The Telegraph
Since 1st March, 1999
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CBI sniffs Salem

New Delhi, Jan. 28: After two-and-a-half years of negotiations, Portugal has agreed to extradite gangster Abu Salem to India. Salem is wanted for his alleged role in the serial bomb blasts in Mumbai in 1993.

'We were informed by the Indian mission in Portugal that the Supreme Court has granted India's request for extradition of Abu Salem for all the offences,' CBI spokesperson G. Mohanty said.

Although Portugal's consent has been obtained, it is not clear when Salem can be brought back to the country. Sources said Salem could still file a fresh petition in court arguing that his extradition to India was a violation of the Portuguese constitution. Even if that happens, Salem may be able to delay the extradition by some days but not prevent it.

The Supreme Court of Portugal has cleared the extradition after examining two petitions ' one filed by the CBI through the Portuguese prosecutor-general and another by Salem's lawyers.

New Delhi is believed to have given an assurance that Salem would not be awarded the death penalty if found guilty. European Union law prohibits extradition of an accused to a country where capital punishment is not banned.

Salem was arrested with his girlfriend Monica Bedi in Lisbon in September 2002. He was charged with entering Portugal with forged documents, causing injury to a policeman who was performing his duty and perjury. The Portuguese authorities had dropped one of the charges against him ' of marrying a local girl to get a resident permit.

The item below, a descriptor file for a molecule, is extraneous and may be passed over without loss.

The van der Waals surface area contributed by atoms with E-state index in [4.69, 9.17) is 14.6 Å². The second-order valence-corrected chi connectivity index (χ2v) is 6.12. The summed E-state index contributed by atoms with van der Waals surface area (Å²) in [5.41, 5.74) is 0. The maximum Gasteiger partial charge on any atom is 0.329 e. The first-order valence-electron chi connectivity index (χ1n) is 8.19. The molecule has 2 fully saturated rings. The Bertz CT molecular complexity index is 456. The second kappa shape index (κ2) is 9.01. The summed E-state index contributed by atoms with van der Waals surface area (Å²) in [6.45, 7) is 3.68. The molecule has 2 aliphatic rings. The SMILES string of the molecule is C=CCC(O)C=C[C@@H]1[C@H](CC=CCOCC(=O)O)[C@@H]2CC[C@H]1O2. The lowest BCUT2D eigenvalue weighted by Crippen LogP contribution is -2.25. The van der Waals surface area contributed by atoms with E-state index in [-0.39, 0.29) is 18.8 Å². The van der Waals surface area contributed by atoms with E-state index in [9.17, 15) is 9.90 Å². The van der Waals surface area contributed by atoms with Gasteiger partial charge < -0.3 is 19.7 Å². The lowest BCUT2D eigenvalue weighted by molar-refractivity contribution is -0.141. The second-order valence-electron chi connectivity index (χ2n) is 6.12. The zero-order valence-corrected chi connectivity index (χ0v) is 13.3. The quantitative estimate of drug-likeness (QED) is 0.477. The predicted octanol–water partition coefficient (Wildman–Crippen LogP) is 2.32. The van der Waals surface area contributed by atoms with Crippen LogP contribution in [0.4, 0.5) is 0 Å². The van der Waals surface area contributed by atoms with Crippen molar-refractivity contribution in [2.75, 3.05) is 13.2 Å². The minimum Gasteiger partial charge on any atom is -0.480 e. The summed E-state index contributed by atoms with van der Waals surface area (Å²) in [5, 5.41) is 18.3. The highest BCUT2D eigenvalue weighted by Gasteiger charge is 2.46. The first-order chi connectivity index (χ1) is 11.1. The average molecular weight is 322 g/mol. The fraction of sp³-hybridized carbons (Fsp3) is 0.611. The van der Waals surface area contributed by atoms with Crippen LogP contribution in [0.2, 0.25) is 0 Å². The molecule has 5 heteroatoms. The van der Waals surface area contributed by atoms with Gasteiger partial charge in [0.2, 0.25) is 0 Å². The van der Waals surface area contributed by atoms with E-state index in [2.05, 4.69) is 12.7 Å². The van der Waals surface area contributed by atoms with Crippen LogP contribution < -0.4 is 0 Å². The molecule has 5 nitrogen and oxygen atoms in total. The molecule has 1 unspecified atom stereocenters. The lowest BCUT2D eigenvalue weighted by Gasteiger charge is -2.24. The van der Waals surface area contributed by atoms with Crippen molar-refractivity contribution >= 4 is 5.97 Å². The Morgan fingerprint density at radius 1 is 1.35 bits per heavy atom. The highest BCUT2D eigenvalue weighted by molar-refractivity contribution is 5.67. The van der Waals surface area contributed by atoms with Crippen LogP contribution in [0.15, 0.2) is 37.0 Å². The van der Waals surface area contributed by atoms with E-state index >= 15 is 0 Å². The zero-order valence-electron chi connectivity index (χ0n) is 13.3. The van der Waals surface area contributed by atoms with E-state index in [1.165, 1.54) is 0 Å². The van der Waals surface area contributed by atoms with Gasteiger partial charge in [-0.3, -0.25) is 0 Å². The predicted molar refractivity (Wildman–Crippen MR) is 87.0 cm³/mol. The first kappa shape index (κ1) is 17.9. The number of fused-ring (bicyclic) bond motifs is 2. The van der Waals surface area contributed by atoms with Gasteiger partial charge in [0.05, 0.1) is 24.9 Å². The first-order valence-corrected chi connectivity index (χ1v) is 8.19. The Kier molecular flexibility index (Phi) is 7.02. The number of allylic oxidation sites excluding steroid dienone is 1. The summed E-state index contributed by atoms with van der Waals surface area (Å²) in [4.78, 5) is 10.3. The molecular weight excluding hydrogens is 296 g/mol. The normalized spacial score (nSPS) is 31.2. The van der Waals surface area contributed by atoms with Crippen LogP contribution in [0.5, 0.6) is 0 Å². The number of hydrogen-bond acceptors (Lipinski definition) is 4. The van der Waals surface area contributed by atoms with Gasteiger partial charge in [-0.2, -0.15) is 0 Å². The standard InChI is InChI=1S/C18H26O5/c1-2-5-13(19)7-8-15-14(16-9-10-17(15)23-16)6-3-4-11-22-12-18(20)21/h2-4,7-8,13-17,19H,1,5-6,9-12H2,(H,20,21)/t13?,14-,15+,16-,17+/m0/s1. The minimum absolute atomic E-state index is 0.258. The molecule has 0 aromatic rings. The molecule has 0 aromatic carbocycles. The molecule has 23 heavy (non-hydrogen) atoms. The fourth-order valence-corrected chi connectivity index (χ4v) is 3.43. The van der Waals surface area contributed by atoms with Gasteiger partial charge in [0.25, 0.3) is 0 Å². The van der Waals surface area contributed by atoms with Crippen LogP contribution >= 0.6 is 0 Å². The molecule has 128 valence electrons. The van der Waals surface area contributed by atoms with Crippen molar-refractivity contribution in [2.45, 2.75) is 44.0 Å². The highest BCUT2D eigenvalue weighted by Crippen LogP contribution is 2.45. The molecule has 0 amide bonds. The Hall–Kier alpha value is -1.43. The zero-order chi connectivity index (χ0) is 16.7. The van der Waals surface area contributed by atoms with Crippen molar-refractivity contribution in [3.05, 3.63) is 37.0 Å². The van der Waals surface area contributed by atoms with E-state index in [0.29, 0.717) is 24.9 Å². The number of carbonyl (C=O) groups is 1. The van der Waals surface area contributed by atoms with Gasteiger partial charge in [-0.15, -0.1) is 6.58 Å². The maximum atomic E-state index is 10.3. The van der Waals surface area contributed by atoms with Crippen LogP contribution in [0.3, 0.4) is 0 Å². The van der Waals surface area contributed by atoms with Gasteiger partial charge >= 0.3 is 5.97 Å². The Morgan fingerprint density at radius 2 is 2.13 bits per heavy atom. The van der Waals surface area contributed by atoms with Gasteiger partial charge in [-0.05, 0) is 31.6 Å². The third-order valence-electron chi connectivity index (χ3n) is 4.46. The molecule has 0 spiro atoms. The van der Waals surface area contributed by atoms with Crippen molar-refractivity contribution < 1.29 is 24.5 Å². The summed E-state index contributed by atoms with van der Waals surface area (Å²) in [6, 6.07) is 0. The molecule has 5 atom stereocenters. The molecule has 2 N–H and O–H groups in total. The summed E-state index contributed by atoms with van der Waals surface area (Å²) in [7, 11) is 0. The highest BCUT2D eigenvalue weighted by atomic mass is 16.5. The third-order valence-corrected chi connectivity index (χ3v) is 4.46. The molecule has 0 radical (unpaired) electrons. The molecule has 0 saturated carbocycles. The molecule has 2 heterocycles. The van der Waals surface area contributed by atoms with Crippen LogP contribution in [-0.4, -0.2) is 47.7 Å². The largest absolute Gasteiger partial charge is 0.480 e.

Despite the optimism in the CBI about laying hands on Salem, it may not happen in a hurry, as Bedi's example shows. A Portuguese court has ordered her extradition to India, but she appealed, succeeding in lengthening her stay.

The foreign ministry, which has been negotiating Salem's extradition with the Portuguese, would neither confirm nor deny the news of the court's verdict. In private, officials said the decision is an example of the growing relations and the resolve of all 'like-minded and right-thinking' countries to put up a united fight against terrorism.

Salem is wanted for trial for his role in the serial blasts which killed 257 people and destroyed property worth crores.

In July last year, the Portuguese high court had given permission for his extradition to stand trial only in minor offences, such as passport faking and extortion. The CBI appealed against the ruling in the Supreme Court.

The Abu Salem case became a high-profile diplomatic issue for India as its request was first turned down by Lisbon because of the European legal provision.

The then home minister, L.K. Advani, assured the Portuguese authorities that Salem would not be handed the death sentence. Even after that, the path to his extradition was not cleared. This was mainly because Salem was made to serve his sentence in Lisbon for entering Portugal with false travel documents and for other related crimes.

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